First of all, we use the anchor tags to "activate" the layer. Then, we insert the div tag inside of the anchor tags (to activate the layer) and give it an id of activeArea so that it takes upon the styling of the CSS code we did earlier.

    Let's look at the full code:

    Code:
    <html>
    <head>
    <title></title>
    <style type="text/css">
    #activeArea { height: 200px; width: 200px; }
    </style>
    </head>
    <body>
    <a href="http://www.somesite.com" target="_blank"><div id="activeArea"></div></a>
    </body>
    </html>
    This should achieve the effect you are aiming for. You can add target="_blank" to the anchor tag to make the web page open in a new window, like this:

    Code:
    <a href="http://www.somesite.com" target="_blank"><div id="activeArea"></div></a>
    You can see a working example of this at the following address: https://www.sharemation.com/Chalk4Br...tm?uniq=yr2vjb

    Note: Where the text appears on this web page, the div layer and image are below.

    I hope this helps you.

    Regards,
    Becky

  3. #3
    Join Date
    Apr 2006
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    I should also add that, if you find the dotted border around the active image annoying when clicking on it, add onFocus="if(this.blur)this.blur()" to the anchor tag, like so:

    Code:
    <a href="http://www.webdeveloper.com/forum/" target="_blank" onFocus="if(this.blur)this.blur()"><img src="bg.gif" border="0"></a>
    Regards,
    Becky

  4. #4
    Join Date
    Apr 2006
    Posts
    19
    Cheers for that Becky.
    I tried saving the image as a .gif but it made no difference - the white background still persisted. I recreated the image both in PaintShop and in Paint, and saved as .gifs but still the same result. Any ideas why this is the case? I can't see how the file format alone would result in the image baing transparent - are there other settings I need to activate in Paint/PaintShop Pro also?

    Doesn't really matter anyway seeing as the CSS example you provided should sort me out. I'll give that a try. Thanks again.

    Jim

  5. #5
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    Apr 2006
    Posts
    19
    Actually, just one question on the whole CSS example - what I would be hoping to do with that is to have the image I want incorporated into the background image, and then just have an empty style sheet over that image, so that when the user wants to click on the link, they are not clicking on the image (cos it's just part of the background image) but instead are clicking on an empty style sheet that is placed over that part of the background image.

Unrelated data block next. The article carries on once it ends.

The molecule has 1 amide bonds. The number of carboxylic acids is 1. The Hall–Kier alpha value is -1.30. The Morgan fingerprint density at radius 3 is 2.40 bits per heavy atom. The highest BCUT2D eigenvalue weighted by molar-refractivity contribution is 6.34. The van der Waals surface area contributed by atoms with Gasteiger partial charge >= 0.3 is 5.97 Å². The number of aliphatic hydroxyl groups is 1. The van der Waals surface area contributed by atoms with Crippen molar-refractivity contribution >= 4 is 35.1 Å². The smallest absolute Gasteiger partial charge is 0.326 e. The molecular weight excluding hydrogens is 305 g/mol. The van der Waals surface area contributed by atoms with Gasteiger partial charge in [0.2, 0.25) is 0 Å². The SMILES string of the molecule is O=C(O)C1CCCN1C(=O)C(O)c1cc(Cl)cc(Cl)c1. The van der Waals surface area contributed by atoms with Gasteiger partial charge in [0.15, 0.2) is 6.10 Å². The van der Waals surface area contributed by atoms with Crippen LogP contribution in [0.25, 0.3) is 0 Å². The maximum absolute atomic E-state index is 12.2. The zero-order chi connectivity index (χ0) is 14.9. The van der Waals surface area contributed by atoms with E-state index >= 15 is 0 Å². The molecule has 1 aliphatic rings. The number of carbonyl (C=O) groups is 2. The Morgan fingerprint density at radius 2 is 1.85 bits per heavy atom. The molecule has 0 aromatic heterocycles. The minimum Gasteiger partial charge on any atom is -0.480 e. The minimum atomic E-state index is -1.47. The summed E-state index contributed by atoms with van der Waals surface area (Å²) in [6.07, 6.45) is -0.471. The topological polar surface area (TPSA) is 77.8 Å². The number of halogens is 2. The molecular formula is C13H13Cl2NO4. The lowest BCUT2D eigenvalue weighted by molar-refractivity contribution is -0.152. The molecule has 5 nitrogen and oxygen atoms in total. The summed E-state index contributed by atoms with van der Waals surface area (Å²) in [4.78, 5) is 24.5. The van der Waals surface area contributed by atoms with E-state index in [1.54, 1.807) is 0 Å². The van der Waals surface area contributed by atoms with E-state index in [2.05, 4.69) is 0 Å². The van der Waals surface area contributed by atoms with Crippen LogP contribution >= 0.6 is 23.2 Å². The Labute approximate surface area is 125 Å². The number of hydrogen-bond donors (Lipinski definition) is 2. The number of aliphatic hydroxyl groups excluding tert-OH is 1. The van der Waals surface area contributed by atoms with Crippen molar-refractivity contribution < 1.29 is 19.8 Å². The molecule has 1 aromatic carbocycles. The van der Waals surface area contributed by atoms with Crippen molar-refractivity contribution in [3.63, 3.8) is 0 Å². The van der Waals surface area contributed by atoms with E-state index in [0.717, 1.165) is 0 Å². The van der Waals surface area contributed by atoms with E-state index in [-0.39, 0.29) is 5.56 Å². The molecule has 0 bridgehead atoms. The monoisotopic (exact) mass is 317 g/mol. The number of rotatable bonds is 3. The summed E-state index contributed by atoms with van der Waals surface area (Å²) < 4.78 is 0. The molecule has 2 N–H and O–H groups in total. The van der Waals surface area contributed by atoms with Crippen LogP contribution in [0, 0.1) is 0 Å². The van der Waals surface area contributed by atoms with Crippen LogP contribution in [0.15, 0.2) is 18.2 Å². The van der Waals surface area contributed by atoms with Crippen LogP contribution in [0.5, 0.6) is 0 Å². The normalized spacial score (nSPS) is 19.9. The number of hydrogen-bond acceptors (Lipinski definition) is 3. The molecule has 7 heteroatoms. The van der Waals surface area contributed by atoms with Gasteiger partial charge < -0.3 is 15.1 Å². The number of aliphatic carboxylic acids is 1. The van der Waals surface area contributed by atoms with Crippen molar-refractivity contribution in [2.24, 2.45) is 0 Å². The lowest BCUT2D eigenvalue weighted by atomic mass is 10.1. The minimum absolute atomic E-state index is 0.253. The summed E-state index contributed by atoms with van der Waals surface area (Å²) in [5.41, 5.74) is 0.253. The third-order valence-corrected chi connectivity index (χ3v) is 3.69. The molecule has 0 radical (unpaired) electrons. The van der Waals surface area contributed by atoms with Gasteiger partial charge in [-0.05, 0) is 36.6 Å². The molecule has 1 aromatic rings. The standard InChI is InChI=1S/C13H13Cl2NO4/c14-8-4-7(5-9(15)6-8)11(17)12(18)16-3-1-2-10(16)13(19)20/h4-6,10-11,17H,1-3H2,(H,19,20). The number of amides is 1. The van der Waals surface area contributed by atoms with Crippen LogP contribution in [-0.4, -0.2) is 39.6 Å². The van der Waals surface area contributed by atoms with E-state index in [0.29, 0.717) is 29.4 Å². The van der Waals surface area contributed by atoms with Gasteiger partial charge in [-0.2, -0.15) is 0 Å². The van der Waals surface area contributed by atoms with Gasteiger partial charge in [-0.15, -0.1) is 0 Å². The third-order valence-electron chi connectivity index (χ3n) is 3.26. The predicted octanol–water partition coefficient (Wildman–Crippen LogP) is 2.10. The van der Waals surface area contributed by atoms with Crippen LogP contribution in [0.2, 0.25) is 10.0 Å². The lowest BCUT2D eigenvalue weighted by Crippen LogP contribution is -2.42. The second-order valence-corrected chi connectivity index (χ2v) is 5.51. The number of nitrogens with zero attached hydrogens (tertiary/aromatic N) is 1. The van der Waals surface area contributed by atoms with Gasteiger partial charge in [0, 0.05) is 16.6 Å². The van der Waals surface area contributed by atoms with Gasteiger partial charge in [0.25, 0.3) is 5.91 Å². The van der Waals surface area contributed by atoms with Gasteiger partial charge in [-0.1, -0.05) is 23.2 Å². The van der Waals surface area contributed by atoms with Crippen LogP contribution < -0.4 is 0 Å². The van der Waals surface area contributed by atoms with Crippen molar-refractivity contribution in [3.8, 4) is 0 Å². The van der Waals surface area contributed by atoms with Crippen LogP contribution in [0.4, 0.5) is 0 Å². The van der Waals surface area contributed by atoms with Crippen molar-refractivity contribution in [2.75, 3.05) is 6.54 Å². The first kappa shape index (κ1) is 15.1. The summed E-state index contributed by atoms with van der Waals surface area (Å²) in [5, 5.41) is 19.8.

This is all fine in theory, but I'm wondering would I run into problems with different browsers as regards the sizing and location of the sytle sheet in relation to the part of the background image. Would it be that depending on the browser release or settings, in some cases, the stylesheet might not hover over that exact part of the background image? Or is there nothing to worry about?!

    Maybe the transparent image is the best way to go after all?!

  6. #6
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    Apr 2006
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    19
    Anyone have any update on this???

  7. #7
    Join Date
    Aug 2004
    Location
    Michigan
    Posts
    73
    It shouldn't be too difficult to find a way to make your image transparent rather than using this way too involved method to make the image part of the background. I don't have PaintShop, but my new computer came with Microsoft Photo Editor, which has a transparent tool.

    If you open your image in MS Photo Editor, then click on Tools, check Set Transparent Color. Then you will have a tool icon which you can click on the white background to make it transparent. You will know it is working by the fact that you will then have a checkered gray and white background. Save your image as a gif, and you are all set.

    If you don't have MS Photo Editor, search your Help in PaintShop, there is sure to be a way to make the image transparent. Although Microsoft Paint does not.